Children’s Nutrition: Fun, Imagination & Morals — Spotlight on Louise Elliott

You don’t have to cook fancy or complicated masterpieces — just good food from fresh ingredients” — Julia Child

One highlight of launching my first virtual summit was the chance to meet and interview outstanding people like Louise Elliott from Australia. Louise and I met through one of the other speakers, Delia McCabe. Delia thought Louise would be a great addition to the summit lineup. Louise provides insight and ideas into how to reach children through an engaging and entertaining message that teaches lifelong healthy habits.

Louise Elliott is author of two health books and creator of ‘The Amazing Army’ school nutrition program. Her mission is to develop healthy habits early, at a child’s blueprint age. Louise’s entertaining program inspires children to actually want to eat fruits and vegetables. And, every teacher knows that good nutrition improves students’ learning, behaviour, immunity and development.

In her work as a qualified nutritionist, many years ago Louise stumbled on a formula to reach children about nutrition. Her approach is using entertainment to deliver her message about healthy eating. Louise discovered that children learn through fun, imagination and morals.

Impact of Healthy Eating

Louise identified a dilemma that she calls the western health dilemma of junk food diets. This style of eating is detrimental to children’s health and has an impact on their success in school. In working with all ages, she determined that the way to overcome the junk food dilemma is to focus on the blueprint years, ages 4–8. This age group of children are little sponges and they are absorbing everything around them.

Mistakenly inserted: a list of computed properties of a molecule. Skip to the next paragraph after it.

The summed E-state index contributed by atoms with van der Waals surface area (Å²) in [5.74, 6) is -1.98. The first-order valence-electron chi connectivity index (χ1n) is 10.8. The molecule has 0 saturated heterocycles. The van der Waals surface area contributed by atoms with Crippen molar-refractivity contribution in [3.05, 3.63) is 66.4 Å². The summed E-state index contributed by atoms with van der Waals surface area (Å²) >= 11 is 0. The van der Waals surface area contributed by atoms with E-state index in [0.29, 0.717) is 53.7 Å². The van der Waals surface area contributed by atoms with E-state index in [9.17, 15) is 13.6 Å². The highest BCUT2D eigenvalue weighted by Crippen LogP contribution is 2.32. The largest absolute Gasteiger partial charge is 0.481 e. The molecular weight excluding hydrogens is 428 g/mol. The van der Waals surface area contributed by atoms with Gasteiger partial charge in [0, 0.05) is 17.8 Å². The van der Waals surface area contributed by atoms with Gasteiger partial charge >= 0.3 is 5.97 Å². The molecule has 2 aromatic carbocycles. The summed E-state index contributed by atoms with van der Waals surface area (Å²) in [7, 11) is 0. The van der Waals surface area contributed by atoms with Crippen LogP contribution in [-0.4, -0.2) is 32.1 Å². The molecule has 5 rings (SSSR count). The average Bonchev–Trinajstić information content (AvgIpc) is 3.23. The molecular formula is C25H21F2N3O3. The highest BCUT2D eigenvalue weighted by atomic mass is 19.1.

The Amazing Army nutrition program

In the Amazing Army nutrition program, there are bad bugs which represent diseases, bacteria, viruses. And here is Captain Immunity, making major energy. His power comes from colorful fruit and vegetables, and each color of the fruit and vegetables gives the amazing army a certain power, a fuel to fight the bad bugs. Red makes the amazing army fast and green makes them strong and yellow gives them supervision. So that is a representation in a child’s mind of color in fruits and vegetables powering up or energizing or refueling the immune system in their body

Fresh vs processed food

One tip is to teach parents and children to skirt the outsides of supermarkets. That’s where the food is as close to nature as possible. When you have packaged food, there’s such a disconnect between the food and where it’s come from. It is so altered from nature, our taste buds are just trying to interpret them. Children’s taste buds are so much more sensitive, especially to sweet foods. And the hit they get from that sweet food has a dramatic and negative long term addictive affect. This hit is much quicker in children. Teaching children to shop around the outskirts of the supermarket to connect them to natural foods and stay away from the processed food in the middle of the supermarket.

Louise shared an article that shows through cooking, children learn math, reading and better nutrition.

I learned so much about the importance and impact of eating as close to nature and how children deserve an opportunity to learn these habits early so they have the optimum benefit and impact during the all important blueprint years.

To hear the rest of the interview with Louise, join us for the second Learning For Life Virtual Summit, March 31st and April 1st. Please take a moment to click this link to sign up for your FREE ticket to the Learning For Life Summit. Can’t wait to see you there!

“Once you learn to read, you will be forever free.”

Frederick Douglass

The joy is in the journey!

Blessings and Peace,

Mary

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